Some weeks before…
I am in the recovery room just becoming aware of my surroundings. I reach up and feel the huge turban-like bandage on my head. It has really happened. I have an implant. I have waited so long for this that it is hard to take in. But the turban is real. I actually have a cochlear implant.
The first four days after surgery were a breeze. I had very little discomfort and no dizziness. I was on my way. On the fifth day my balance went awry. I couldn’t walk more than a few feet without needing to hold on to something and I kept lurching into walls. My original plan was to be back in action a couple of weeks after surgery. This was clearly not going to happen. I have had balance issues before and some loss of balance is a normal outcome of cochlear implant surgery. I should have expected this. So I rejigged my timeline and let the healing take its own course, something that is hard on my limited supply of patience.
Four weeks after surgery
Today I receive the external processor that will translate the sounds in my environment into a code and send the message to the electrodes implanted in my head to alert my brain that I have heard something.
I am sitting in my audiologist’s office being hooked up to the computer. She will first test all the electrodes to see if they are working. A few seconds pass. The electrodes are connecting with the auditory nerve and they are firing on all cylinders. Yes!
Each electrode is then tested for loudness and pitch. I hear a sound in my implanted ear and tell the audiologist when the sound is too soft, too loud and just right. I hear fuzzy beeps – sort of like the buzzing of an angry wasp. We work through each electrode, moving from the lowest to the highest frequencies. Things are moving along quite smoothly. Sometimes I have trouble knowing if the sound is too loud or too soft but there will be lots of time over the next few months for fine tuning and I am hearing sounds for each electrode she tests.
We reach one of the highest frequencies and I wince. The sound is grating to my ear and almost hurts, even though it is not that loud. My audiologist says, “That’s a sound you likely have not heard in more than 60 years.” It takes a few minutes for this to sink in. The sound I am hearing is one that I have not heard since before I became deaf at the age of four. My brain is reaching way back into its past auditory memory and is struggling to make sense of this.
My sister and brother-in-law are here to share this experience with me. My sister, the elder by six years, remembers vividly when I first lost my hearing. This information from the audiologist really affects her. She tells the story of how shortly after I was fitted with a hearing aid at the age of five, I rode my tricycle up and down the driveway continually ringing the bell. It was a sound I had not heard in over a year and I was obviously relishing this new noise. Today’s experience is much more powerful.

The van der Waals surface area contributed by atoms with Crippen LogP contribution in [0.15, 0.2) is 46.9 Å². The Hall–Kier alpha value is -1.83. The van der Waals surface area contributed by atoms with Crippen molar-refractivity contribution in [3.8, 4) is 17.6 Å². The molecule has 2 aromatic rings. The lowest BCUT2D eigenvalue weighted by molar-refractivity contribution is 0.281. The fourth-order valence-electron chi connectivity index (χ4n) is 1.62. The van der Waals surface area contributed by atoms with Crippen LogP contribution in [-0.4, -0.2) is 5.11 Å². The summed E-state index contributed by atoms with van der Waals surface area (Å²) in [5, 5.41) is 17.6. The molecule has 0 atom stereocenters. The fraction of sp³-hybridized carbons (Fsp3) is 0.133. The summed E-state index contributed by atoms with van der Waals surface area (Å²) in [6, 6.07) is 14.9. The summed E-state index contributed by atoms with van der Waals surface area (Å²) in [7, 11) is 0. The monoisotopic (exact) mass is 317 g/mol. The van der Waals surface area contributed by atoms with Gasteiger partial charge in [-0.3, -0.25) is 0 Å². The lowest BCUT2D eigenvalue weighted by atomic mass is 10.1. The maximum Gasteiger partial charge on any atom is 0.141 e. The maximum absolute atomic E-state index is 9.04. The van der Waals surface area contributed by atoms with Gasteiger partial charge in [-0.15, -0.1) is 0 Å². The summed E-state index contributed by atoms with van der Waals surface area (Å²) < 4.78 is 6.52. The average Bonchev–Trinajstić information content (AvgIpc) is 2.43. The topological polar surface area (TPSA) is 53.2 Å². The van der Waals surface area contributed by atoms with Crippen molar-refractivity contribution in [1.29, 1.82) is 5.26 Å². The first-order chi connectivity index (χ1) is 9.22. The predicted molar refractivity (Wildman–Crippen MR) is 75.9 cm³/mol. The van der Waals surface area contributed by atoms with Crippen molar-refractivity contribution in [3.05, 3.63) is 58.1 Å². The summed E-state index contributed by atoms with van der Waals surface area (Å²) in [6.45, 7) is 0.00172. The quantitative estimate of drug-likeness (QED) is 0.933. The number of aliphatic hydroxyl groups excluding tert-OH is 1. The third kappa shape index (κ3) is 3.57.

A few minutes later, we try this high pitched electrode again. The sound is now comfortable. My brain has figured it out.
Now it’s time to find out what I can hear in the external environment. My external processor is turned on and I take off my hearing aid in my other ear to test out the real sounds that are coming into my implanted ear. At first I hear only loud static; then low pitched sounds with breaks in between like BUZZ, pause, BUZZ BUZZ pause; then sounds that I think might be words – all in the space of a minute or two. In the next few minutes those sounds become more recognizable. I’m looking at my audiologist, lip reading what she is saying. I hear one word I think and then another. Lip reading helps me to make more sense of the sounds and helps my brain to recognize the sounds as specific words. Soon I am hearing several words in a row. The actual words aren’t clear at all. It is like hearing someone talk with a mouth full of mashed potatoes. And it is almost as though I hear the middle of the word. The edges seem frayed somehow. But I am an expert lip reader and can make sense of a lot.
The sounds are weird – robotic and all at the exact same low pitch, so I have trouble knowing who is speaking. They don’t sound like Mickey Mouse or Donald Duck as others have experienced. It’s more like Darth Vader – very deep and monotone. Even my own voice sounds like this.
I start to hear other sounds – the click of the computer keys, a box being unzipped. They also sound exactly the same – similar to the buzzing sound I heard when the electrodes were being tested. I can only tell what is making the sound when I see my audiologist type something on the computer or unzip the carrying case for my new processor. My brain is working furiously to register all this input.
Before I leave my initial appointment, the audiologist and I try out some simple words like baseball and rainbow. I try it first by combining lip reading and hearing and then hearing alone. I am surprised that I am able to distinguish some of the words using only the implanted ear and without lip reading. This is beyond my expectations for this first day. I had hoped that I would hear a bit of sound with my implant, not that I would actually recognize words.
My homework over the next two weeks will be to add more two-syllable words spoken by different voices and to start absorbing environmental sounds around the house and in the neighbourhood.
It’s a good beginning.
NOTE: If you are interested in finding out more about cochlear implants, you can check out the website for Advanced Bionics, the company that manufactures my implant. Here’s the address: http://www.advancedbionics.com